Photo caption: Snapshot from one of my trips to the Rio Grande — Big Bend National Park hot springs with with wild mustangs on the Mexican bank.
We knew this was coming, but it doesn’t make it any easier. Trespassing on private soil, our own Army Corps of Engineers (ACoE) have begun clearing areas for the border wall. Rather than steal land legally through eminent domain, they have arrived without permission or notification. Instead of cutting through ranchland, they have begun where it will hurt the most — nature preserves. The first location to fall beneath the saw, machete, and blade is a strip through the National Butterfly Center. Scientists had purchased the area from farmers and restored it with plant species vital to the survival of the threatened monarch butterfly. Now, only brown stubble remains. The wall will block the migration of thousands of land-based animals, cutting their territory…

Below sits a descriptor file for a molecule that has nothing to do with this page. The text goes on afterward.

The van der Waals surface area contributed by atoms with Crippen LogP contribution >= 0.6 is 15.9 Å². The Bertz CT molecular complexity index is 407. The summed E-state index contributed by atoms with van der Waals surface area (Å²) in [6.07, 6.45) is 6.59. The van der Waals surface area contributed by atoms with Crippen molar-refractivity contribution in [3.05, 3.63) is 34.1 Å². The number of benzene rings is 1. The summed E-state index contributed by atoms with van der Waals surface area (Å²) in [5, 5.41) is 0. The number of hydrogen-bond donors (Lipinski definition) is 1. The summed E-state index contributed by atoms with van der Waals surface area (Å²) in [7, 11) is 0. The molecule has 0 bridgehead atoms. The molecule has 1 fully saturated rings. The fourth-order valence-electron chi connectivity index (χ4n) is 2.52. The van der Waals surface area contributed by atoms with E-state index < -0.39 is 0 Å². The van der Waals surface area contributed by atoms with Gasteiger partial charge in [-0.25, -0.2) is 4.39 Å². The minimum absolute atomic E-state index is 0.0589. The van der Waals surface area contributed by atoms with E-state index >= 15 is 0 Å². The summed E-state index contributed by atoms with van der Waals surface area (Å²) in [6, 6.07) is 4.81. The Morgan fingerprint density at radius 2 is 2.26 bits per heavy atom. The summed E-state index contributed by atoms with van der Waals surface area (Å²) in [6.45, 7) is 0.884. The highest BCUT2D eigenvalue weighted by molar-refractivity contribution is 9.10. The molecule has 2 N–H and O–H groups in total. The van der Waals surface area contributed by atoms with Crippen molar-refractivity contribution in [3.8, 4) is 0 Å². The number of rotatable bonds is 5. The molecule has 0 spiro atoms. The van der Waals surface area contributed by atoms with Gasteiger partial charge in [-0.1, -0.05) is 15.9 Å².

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This blog will be of special interest to university professors and anyone who teachers in a college or public school at a higher level or those concerned about the state and future of education.
What a pleasant surprise to become acquainted with Samar Habib when she appeared on my newsfeed the other day. According to her biography, she “is a writer, researcher and scholar” as well as “[a] tireless advocate of human rights.” She is also “an expert of international standing on Gender and Sexuality in the Arab world, with unparalleled publications on same-sex love and desire among women and the juncture of Islam and homosexuality.” The Ted Talk I stumbled upon, titled “Let the Scholar Speak, Even if it Scares You,” explores the modern university’s difficulty navigating that murky space between academic freedom (based on scholarship and inquiry) and giving offense (based on fear of decimating a student’s belief system).
Samar is Palestinian, raised in a secular, but nominally Christian, household. Initially, her research focused on the study of sex and gender in the Arab world and gradually incorporated the more specific…